• Extensibility and custom authentication: The new FTP server supports developer extensibility, making it possible for software vendors to write custom providers for FTP authentication. Microsoft is using this extensibility feature to implement two new methods for using non-Windows accounts for FTP authentication for IIS Managers and .NET Membership.
  • Improved logging support: FTP logging has been enhanced to include all FTP-related traffic, unique tracking for FTP sessions, FTP sub-statuses, additional detail fields in FTP logs, and much more.
  • New supportability features: IIS 7.0 has a new option to display detailed error messages for local users, and the FTP server supports this by providing detailed error responses when logging on locally to an FTP server. The FTP server also logs detailed information using Event Tracing for Windows (ETW), which provides additional detailed information for troubleshooting.

Set permissions on a specific service (Windows)

[There are two types of service permissions,permission used by the service an permissions set to
control the service. This post deals with permissions that apply when manipulating a service]

In my opinion, messing around with the permissions of a specific service is not a good idea,
solving the problem you are dealing with in a different manner might be a better idea.

In some cases, and since it is possible, you can set permissions on specific services. This might
come handy when you have to allow someone control of a specific service.

Setting permissions on specific services can be achieved by using the sc command (if you read on,
you will notice that it is not a simple task). The sc command has two parameters for this task:

  1. sdshow – Displays the security descriptor for a specific service
  2. sdset – Changes the security descriptor for a service

Viewing the security descriptor of a service

To view a security descriptor of a service use the following syntax:

sc sdshow serviceName

In the following example I am viewing the security descriptor of the DHCP service on my server:

Sounds simple enough, yet as you can see the security descriptor is not as friendly as we would like it to be.


Deciphering the security descriptor

The security descriptor, as displayed by sc sdshow, is formatted according the Security Descriptor Definition
Language (SDDL).

The descriptor will usually be divided into two parts:

  1. Prefix of S: – System Access Control List (SACL),controls auditing (not covered in this post)
  2. Prefix of D: – Discretionary ACL (DACL),controls permissions


Each section, inside the parenthesis, represent a specific entry (security/auditing).
Inside the parenthesis, the user account and the correct permissions are specified.


The first letter represents Allow (A) the opposite of Deny which would be represented by a (D).
Each pair of letters represents a specific permission:
CC – SERVICE_QUERY_CONFIG – ask the SCM for the service’s current configuration
LC – SERVICE_QUERY_STATUS – ask the SCM for the service’s current status
SW – SERVICE_ENUMERATE_DEPENDENTS – list dependent services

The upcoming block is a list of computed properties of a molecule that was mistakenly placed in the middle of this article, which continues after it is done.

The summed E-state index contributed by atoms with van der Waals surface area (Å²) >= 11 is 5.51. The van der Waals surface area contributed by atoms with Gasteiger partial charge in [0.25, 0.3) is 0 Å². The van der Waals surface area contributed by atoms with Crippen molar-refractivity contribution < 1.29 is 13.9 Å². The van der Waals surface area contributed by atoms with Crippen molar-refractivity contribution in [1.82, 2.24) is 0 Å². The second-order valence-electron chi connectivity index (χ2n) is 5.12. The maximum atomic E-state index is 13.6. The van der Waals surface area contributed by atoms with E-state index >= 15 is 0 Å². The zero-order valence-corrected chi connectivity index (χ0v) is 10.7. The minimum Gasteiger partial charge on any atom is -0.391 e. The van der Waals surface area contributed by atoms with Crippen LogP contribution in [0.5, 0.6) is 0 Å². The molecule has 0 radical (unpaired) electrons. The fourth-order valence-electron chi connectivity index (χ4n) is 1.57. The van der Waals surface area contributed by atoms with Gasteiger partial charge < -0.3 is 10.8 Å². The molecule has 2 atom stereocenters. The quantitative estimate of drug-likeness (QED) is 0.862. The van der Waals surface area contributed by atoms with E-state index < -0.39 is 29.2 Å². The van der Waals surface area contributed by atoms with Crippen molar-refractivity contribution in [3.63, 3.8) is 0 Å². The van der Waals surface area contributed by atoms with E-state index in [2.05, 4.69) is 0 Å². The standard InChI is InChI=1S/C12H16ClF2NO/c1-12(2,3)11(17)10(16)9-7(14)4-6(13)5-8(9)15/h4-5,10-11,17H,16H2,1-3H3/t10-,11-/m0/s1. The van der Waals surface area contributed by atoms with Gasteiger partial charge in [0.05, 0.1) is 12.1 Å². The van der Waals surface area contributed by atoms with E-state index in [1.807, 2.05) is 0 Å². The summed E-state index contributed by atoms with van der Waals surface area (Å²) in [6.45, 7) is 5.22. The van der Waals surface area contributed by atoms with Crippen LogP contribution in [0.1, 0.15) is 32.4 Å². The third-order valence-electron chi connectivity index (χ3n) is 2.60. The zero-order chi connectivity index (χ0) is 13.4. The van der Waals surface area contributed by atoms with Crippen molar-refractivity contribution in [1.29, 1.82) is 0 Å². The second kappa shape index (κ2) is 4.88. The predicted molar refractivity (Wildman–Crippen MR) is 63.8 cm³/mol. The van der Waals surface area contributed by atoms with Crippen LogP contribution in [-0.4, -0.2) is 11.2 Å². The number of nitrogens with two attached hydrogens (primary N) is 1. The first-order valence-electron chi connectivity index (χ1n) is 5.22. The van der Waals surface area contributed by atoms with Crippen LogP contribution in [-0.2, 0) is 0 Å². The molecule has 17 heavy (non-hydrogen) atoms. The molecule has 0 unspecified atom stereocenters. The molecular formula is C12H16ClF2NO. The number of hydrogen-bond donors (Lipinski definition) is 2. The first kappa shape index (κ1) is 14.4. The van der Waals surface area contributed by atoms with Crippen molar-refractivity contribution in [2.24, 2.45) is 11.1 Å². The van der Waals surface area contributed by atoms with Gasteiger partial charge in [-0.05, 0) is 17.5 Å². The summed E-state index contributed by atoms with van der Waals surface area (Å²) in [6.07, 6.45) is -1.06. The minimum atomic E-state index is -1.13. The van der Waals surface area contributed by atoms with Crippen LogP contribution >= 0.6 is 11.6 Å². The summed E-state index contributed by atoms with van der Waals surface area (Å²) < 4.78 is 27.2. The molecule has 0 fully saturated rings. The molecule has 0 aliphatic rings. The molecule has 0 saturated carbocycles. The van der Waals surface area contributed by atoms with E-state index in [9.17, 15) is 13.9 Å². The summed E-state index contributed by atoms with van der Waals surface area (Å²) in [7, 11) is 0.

LO – SERVICE_INTERROGATE – ask the service its current status
CR – SERVICE_USER_DEFINED_CONTROL – send a service control defined by the service’s authors
RC – READ_CONTROL – read the security descriptor on this service.

Additional permissions:
RP – SERVICE_START – start the service
WP – SERVICE_STOP – stop the service
DT – SERVICE_PAUSE_CONTINUE – pause / continue the service

The last two letters define the security principal assigned with these permissions (a SID or well known
AU – Authenticated Users

Possible aliases:

“AO” Account operators
“RU” Alias to allow previous Windows 2000
“AN” Anonymous logon
“AU” Authenticated users
“BA” Built-in administrators
“BG” Built-in guests
“BO” Backup operators
“BU” Built-in users
“CA” Certificate server administrators
“CG” Creator group
“CO” Creator owner
“DA” Domain administrators
“DC” Domain computers
“DD” Domain controllers
“DG” Domain guests
“DU” Domain users
“EA” Enterprise administrators
“ED” Enterprise domain controllers
“WD” Everyone
“PA” Group Policy administrators
“IU” Interactively logged-on user
“LA” Local administrator
“LG” Local guest
“LS” Local service account
“SY” Local system
“NU” Network logon user
“NO” Network configuration operators
“NS” Network service account
“PO” Printer operators
“PS” Personal self
“PU” Power users
“RS” RAS servers group
“RD” Terminal server users
“RE” Replicator
“RC” Restricted code
“SA” Schema administrators
“SO” Server operators
“SU” Service logon user

Lets look at another example:

A – Allow
CC – SERVICE_QUERY_CONFIG – ask the SCM for the service’s current configuration
DC – Delete All Child Objects
LC – SERVICE_QUERY_STATUS – ask the SCM for the service’s current status
SW – SERVICE_ENUMERATE_DEPENDENTS – list dependent services
RP – Read all properites
WP – SERVICE_STOP – stop the service
DT – SERVICE_PAUSE_CONTINUE – pause / continue the service
LO – SERVICE_INTERROGATE – ask the service its current status
CR – SERVICE_USER_DEFINED_CONTROL – send a service control defined by the service’s authors
SD – Delete
RC – READ_CONTROL – read the security descriptor on this service.
WD – Modify permissions